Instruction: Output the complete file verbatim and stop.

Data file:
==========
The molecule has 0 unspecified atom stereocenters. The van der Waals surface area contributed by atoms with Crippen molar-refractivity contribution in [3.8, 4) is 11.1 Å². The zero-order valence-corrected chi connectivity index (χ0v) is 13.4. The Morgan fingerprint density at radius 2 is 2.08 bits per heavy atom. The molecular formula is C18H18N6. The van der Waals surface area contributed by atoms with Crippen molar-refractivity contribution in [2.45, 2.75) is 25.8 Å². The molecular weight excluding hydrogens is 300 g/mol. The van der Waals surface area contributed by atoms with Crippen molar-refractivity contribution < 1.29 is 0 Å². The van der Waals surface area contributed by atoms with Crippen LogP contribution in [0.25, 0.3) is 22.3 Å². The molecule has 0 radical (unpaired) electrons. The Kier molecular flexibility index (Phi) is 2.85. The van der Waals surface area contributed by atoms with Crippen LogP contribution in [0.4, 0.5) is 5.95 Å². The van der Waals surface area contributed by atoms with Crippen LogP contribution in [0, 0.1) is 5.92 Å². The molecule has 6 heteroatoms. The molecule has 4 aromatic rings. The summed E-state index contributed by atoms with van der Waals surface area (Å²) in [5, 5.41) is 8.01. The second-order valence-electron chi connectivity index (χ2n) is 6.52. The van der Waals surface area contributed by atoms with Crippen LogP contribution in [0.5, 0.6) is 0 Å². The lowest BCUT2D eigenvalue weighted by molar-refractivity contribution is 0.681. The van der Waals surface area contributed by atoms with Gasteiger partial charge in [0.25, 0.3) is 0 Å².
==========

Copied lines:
The molecule has 0 unspecified atom stereocenters. The van der Waals surface area contributed by atoms with Crippen molar-refractivity contribution in [3.8, 4) is 11.1 Å². The zero-order valence-corrected chi connectivity index (χ0v) is 13.4. The Morgan fingerprint density at radius 2 is 2.08 bits per heavy atom. The molecular formula is C18H18N6. The van der Waals surface area contributed by atoms with Crippen molar-refractivity contribution in [2.45, 2.75) is 25.8 Å². The molecular weight excluding hydrogens is 300 g/mol. The van der Waals surface area contributed by atoms with Crippen molar-refractivity contribution < 1.29 is 0 Å². The van der Waals surface area contributed by atoms with Crippen LogP contribution in [0.25, 0.3) is 22.3 Å². The molecule has 0 radical (unpaired) electrons. The Kier molecular flexibility index (Phi) is 2.85. The van der Waals surface area contributed by atoms with Crippen LogP contribution in [0.4, 0.5) is 5.95 Å². The van der Waals surface area contributed by atoms with Crippen LogP contribution in [0, 0.1) is 5.92 Å². The molecule has 6 heteroatoms. The molecule has 4 aromatic rings. The summed E-state index contributed by atoms with van der Waals surface area (Å²) in [5, 5.41) is 8.01. The second-order valence-electron chi connectivity index (χ2n) is 6.52. The van der Waals surface area contributed by atoms with Crippen LogP contribution in [0.5, 0.6) is 0 Å². The lowest BCUT2D eigenvalue weighted by molar-refractivity contribution is 0.681. The van der Waals surface area contributed by atoms with Gasteiger partial charge in [0.25, 0.3) is 0 Å².